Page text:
Nuke 4 construction halts amid protest


By Lauly Li and CNA

TAIPEI, Taiwan — Anti-nuclear power protesters yesterday staged a massive demonstration in Taipei, parading from Ketagalan Boulevard to Zhongxiao W. Rd., while Kuomintang officials reached a consensus to halt construction of the Fourth Nuclear Power Plant with immediate effect. In response, protesters said the ruling party announced that it will “halt” construction, not “terminate” the Fourth Nuclear Power Plant, demanding that Premier Jiang Yi-huah (江宜樺) hold a press conference and make an official announcement.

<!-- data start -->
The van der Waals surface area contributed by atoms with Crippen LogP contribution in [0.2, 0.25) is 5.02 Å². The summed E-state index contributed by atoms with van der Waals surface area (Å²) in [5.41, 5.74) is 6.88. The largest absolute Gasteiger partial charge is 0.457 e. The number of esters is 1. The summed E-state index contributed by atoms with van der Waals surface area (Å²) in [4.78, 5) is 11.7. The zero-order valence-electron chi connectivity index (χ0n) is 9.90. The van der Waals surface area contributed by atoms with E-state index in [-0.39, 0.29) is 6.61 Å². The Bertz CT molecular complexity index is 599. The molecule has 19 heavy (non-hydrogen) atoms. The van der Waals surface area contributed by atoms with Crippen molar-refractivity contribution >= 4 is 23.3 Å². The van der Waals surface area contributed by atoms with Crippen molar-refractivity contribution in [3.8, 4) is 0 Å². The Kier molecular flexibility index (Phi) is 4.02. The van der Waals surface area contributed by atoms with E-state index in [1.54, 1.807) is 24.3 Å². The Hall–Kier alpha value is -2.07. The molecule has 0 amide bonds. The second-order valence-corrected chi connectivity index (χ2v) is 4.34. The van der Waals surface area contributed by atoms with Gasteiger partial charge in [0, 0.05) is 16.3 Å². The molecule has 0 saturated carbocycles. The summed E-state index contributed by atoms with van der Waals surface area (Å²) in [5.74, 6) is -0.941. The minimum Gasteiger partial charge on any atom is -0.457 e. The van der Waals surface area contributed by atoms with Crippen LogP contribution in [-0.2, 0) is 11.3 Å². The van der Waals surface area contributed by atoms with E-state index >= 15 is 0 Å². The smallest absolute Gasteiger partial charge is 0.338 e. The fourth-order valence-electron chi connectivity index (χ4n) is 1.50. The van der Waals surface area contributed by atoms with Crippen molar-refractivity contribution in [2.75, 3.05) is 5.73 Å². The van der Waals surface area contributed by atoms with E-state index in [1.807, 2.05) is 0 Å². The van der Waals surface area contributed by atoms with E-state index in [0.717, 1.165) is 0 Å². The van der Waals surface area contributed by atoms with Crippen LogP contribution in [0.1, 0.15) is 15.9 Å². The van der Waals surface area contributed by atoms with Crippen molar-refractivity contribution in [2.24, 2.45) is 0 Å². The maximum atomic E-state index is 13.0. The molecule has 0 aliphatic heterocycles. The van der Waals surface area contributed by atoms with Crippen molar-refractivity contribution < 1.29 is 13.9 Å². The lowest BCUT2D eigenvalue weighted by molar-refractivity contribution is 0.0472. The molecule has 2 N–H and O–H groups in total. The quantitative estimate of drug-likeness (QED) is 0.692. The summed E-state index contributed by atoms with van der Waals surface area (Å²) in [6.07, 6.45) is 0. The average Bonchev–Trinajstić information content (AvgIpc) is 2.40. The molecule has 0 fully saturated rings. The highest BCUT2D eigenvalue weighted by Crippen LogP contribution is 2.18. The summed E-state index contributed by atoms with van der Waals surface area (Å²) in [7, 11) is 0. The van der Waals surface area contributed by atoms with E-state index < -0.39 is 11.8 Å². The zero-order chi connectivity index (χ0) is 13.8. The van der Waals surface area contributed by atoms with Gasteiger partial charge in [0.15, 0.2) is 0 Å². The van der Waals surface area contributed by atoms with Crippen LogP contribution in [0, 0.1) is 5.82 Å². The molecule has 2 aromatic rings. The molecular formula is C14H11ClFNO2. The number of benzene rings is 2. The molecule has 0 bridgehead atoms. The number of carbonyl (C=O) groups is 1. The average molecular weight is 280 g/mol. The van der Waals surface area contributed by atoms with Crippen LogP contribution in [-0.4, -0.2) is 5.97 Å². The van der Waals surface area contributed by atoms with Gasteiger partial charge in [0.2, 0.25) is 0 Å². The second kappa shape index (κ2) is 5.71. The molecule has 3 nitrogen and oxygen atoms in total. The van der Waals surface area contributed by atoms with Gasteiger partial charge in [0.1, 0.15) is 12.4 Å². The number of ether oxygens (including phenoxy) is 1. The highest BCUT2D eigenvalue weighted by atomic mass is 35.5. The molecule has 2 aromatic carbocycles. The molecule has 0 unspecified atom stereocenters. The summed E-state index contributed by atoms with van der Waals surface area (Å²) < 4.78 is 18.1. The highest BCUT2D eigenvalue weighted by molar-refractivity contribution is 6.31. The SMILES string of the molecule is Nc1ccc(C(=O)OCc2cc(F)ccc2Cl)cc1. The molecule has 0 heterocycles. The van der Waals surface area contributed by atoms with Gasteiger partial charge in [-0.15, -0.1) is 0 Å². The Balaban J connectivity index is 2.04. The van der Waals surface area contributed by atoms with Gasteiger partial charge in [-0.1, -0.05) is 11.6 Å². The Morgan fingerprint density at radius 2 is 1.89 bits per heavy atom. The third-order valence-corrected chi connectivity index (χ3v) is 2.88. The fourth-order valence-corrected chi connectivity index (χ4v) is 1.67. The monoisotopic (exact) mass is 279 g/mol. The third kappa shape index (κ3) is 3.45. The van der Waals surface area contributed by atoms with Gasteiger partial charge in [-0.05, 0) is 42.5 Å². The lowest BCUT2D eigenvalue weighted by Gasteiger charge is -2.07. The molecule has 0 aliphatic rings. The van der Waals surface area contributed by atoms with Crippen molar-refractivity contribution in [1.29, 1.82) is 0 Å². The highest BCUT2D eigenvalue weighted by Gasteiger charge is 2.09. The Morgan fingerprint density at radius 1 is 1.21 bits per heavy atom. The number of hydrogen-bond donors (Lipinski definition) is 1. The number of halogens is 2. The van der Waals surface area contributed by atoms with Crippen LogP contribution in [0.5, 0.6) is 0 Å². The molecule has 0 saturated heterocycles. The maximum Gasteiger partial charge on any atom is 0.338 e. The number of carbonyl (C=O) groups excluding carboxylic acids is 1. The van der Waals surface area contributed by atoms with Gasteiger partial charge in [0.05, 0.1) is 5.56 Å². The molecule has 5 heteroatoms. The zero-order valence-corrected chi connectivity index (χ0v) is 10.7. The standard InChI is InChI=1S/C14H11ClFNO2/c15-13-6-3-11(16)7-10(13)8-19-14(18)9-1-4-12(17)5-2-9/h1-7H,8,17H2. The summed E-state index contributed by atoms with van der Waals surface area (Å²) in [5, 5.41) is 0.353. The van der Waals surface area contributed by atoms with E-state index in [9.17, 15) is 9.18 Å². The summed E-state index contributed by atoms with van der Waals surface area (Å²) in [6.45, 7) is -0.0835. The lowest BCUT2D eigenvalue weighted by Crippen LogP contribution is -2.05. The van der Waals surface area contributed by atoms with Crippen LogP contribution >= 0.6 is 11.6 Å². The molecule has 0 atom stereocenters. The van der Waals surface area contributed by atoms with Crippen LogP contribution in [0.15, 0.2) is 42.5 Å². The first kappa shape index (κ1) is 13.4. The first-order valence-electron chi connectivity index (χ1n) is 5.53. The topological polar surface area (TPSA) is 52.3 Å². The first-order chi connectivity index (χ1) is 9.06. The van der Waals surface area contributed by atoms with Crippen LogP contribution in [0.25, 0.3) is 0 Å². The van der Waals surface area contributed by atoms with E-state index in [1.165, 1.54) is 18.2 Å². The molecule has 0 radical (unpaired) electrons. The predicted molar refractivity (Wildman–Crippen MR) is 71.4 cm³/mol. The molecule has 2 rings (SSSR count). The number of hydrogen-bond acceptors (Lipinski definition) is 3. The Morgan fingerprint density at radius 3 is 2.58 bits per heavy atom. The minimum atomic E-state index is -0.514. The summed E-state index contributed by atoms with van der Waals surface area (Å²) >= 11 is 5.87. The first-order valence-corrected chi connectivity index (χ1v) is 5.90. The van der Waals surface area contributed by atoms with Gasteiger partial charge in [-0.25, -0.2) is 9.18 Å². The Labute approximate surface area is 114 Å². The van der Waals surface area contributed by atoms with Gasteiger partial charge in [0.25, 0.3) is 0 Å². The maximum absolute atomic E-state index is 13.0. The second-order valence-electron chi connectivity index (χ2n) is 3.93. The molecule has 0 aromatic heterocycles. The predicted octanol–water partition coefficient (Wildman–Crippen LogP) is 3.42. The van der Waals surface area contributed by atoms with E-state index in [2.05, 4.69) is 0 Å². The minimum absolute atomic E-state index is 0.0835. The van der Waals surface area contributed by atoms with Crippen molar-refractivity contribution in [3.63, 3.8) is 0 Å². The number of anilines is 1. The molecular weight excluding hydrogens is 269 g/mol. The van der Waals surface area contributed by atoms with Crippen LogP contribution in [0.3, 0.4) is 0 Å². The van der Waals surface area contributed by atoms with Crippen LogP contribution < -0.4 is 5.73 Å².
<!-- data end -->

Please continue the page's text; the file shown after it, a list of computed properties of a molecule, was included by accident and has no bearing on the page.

KMT Consensus According to the Kuomintang (KMT) consensus, construction of the plant’s nearly completed No. 1 and No. 2 reactors will be halted. The No. 1 reactor, which is currently undergoing safety inspections, will not be activated when the inspections have been completed, said Fan Chiang Tai-chi (范姜泰基), head of the KMT’s Culture and Communications Committee. The Executive Yuan has also promised to convene a national energy conference as soon as possible “to ensure there will be no cause for concern over power supply,” he said. The two-point consensus was reached during a meeting attended by President Ma Ying-jeou, who doubles as KMT chairman, the premier as well as KMT mayors and magistrates, including Taipei Mayor Hau Lung-bin (郝龍斌), New Taipei Mayor Eric Chu (朱立倫) and Taichung Mayor Jason Hu (胡志強). Whether or not the plant should be put into operation will be decided by a national referendum, Fan Chiang said, adding that the timetable for the referendum should be decided by the public. As for whether the KMT will agree to a reduced threshold for the referendum, Fan Chiang said that the issue was not a part of the meeting’s conclusion, although opinions on the matter were voiced during the meeting. Given that the Presidential Office, the Executive Yuan and the KMT caucus have all agreed to immediately halt construction, it is unnecessary to revise the minimum voter turnout requirement for referendums, KMT Policy Committee chief executive Lin Hung-chih (林鴻池) said. After the meeting, the premier visited the Gikong Presbyterian Church, where former Democratic Progressive Party (DPP) Chairman Lin Yi-hsiung (林義雄) is holding a hunger strike against nuclear power. The premier informed Lin via a pastor about the decision to immediately halt construction of the power plant.